Under this conviction I made use of the royal authorization communicated to me through Abeken, to publish the contents of the telegram; and in the presence of my two guests I reduced the telegram by striking out words, but without adding or altering, to the following form:
“After the news of the renunciation of the hereditary Prince of Hohenzollern had been officially communicated to the imperial government of France by the royal government of Spain, the French ambassador at Ems further demanded of his Majesty the King that he would authorize him to telegraph to Paris that his Majesty the King bound himself for all future time never again to give his consent if the Hohenzollerns should renew their candidature. His Majesty the King thereupon decided not to receive the French ambassador again, and sent to tell him through the aide-de-camp on duty that his Majesty had nothing further to communicate to the ambassador.” The difference in the effect of the abbreviated text of the Ems telegram as compared with that produced by the original was not the result of stronger words but of the form, which made this announcement appear decisive, while Abeken’s version would only have been regarded as a fragment of a negotiation still pending, and to be continued at Berlin.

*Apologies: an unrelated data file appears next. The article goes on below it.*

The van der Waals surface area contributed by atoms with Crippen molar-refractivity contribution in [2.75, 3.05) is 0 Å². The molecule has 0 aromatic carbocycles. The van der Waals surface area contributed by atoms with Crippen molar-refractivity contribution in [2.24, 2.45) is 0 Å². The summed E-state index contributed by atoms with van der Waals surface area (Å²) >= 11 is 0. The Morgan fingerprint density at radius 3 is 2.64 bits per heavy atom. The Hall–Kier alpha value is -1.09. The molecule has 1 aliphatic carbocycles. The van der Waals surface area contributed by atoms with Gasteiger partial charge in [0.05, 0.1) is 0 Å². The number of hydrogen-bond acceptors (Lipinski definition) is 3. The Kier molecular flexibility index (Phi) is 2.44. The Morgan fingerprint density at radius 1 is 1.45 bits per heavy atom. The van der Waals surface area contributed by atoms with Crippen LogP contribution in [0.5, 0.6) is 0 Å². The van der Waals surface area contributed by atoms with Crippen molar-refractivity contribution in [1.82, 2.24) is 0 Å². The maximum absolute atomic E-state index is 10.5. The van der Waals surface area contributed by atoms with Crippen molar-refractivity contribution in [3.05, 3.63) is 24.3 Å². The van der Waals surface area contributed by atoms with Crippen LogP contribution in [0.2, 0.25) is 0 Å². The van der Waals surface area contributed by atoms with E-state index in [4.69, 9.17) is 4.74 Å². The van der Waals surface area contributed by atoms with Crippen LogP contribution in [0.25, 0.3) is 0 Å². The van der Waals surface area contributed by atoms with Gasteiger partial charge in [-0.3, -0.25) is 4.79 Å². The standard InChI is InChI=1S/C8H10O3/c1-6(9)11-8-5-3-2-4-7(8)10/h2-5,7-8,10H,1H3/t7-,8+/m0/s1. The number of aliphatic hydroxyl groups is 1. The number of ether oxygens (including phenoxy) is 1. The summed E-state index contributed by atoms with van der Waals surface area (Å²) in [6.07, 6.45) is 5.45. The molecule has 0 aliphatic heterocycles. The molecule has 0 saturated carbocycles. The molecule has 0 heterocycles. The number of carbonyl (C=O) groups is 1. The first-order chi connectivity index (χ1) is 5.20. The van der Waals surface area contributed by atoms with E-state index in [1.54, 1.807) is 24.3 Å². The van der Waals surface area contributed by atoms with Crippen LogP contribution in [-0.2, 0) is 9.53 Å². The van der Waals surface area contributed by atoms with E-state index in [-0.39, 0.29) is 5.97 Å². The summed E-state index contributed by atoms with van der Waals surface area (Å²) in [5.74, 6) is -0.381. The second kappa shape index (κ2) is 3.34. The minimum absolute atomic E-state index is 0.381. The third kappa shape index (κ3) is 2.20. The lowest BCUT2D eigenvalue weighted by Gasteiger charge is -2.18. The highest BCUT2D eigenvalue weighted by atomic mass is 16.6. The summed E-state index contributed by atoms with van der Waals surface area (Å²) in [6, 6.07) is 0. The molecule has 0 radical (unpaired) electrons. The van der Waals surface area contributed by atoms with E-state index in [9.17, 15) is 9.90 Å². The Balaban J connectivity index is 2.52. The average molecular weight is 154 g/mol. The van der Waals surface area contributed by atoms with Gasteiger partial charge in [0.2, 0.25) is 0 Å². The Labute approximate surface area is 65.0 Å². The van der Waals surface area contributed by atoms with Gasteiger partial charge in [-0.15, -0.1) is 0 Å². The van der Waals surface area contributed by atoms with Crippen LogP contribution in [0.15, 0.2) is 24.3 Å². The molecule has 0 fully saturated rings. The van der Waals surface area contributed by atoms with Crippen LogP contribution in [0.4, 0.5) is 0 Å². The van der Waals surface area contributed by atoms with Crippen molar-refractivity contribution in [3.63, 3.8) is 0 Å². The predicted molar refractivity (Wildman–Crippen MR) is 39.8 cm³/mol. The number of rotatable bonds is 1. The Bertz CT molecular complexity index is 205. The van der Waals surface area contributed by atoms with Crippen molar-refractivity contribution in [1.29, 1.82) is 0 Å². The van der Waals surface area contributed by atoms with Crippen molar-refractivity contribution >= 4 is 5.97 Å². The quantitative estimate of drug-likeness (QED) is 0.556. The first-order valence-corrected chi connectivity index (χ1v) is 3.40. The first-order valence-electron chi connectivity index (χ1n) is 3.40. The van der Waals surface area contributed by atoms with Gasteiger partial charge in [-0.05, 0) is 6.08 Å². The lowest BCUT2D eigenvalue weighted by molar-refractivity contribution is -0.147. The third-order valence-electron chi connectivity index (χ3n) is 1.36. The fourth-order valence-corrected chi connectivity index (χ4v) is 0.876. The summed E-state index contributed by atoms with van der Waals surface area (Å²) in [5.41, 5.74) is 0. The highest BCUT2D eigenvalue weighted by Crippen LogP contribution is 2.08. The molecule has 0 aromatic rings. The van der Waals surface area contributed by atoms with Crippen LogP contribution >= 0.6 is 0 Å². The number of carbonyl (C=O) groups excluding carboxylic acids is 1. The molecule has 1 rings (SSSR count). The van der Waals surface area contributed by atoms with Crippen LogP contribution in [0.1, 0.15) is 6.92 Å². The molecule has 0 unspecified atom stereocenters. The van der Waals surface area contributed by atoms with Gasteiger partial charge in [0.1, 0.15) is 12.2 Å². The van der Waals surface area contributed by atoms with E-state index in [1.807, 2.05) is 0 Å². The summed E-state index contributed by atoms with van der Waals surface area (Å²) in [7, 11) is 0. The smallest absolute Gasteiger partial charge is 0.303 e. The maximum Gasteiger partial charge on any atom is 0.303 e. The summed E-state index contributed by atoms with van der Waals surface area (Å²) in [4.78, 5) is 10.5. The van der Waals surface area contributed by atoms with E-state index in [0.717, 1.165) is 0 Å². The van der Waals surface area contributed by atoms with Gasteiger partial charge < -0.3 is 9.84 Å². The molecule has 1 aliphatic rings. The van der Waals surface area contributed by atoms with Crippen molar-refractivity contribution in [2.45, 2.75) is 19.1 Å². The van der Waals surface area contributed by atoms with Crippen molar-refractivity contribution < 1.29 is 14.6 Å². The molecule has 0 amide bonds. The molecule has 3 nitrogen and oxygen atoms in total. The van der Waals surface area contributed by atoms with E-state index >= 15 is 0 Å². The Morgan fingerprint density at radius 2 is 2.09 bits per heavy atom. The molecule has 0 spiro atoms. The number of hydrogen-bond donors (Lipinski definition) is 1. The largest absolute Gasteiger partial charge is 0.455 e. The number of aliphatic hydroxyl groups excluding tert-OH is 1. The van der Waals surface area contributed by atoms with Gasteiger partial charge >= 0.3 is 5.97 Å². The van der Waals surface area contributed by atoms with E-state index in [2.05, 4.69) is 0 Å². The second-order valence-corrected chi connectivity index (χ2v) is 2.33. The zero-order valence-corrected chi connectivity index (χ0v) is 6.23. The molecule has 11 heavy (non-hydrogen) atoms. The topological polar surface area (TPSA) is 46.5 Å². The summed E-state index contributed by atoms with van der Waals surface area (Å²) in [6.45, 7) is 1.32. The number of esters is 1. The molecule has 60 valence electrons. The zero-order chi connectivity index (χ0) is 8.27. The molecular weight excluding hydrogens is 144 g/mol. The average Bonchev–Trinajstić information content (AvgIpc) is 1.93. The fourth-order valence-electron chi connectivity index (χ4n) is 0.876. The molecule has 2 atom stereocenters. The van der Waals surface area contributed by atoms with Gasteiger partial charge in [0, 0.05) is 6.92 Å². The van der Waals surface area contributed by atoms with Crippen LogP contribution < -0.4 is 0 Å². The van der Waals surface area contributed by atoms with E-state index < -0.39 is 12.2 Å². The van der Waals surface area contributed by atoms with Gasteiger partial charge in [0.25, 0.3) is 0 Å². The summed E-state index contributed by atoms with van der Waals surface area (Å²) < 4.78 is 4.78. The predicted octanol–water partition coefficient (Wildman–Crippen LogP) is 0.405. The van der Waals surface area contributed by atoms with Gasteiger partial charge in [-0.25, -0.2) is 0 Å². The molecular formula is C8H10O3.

After I had read out the concentrated edition to my two guests, Moltke remarked: “Now it has a different ring; it sounded before like a parley; now it is like a flourish in answer to a challenge.” I went on to explain: “If in execution of his Majesty’s order I at once communicate this text, which contains no alteration in or addition to the telegram, not only to the newspapers, but also by telegraph to all our embassies, it will be known in Paris before midnight, and not only on account of its contents, but also on account of the manner of its distribution, will have the effect of a red rag upon the Gallic bull. Fight we must if we do not want to act the part of the vanquished without a battle. Success, however, essentially depends upon the impression which the origination of the war makes upon us and others; it is important that we should be the party attacked, and this Gallic overweening and touchiness will make us if we announce in the face of Europe, so far as we can without the speaking-tube of the Reichstag, that we fearlessly meet the public threats of France.”
This explanation brought about in the two generals a revulsion to a more joyous mood, the liveliness of which surprised me. They had suddenly recovered their pleasure in eating and drinking and spoke in a more cheerful vein. Roon said: “Our God of old lives still and will not let us perish in disgrace.” Moltke so far relinquished his passive equanimity that, glancing up joyously towards the ceiling and abandoning his usual punctiliousness of speech, he smote his hand upon his breast and said: “If I may but live to lead our armies in such a war, then the devil may come directly afterwards and fetch away the ‘old carcass.’” He was less robust at that time than afterwards, and doubted whether he would survive the hardships of the campaign.
Source of English translation: Theodore S. Hamerow, ed., The Age of Bismarck: Documents and Interpretations. New York: Harper & Row, 1973, pp. 93-95.
Original German text printed in Otto von Bismarck, Gedanken und Erinnerungen. Stuttgart: J.G. Cotta Nachfolger, 1898, vol. 2, pp. 87-92.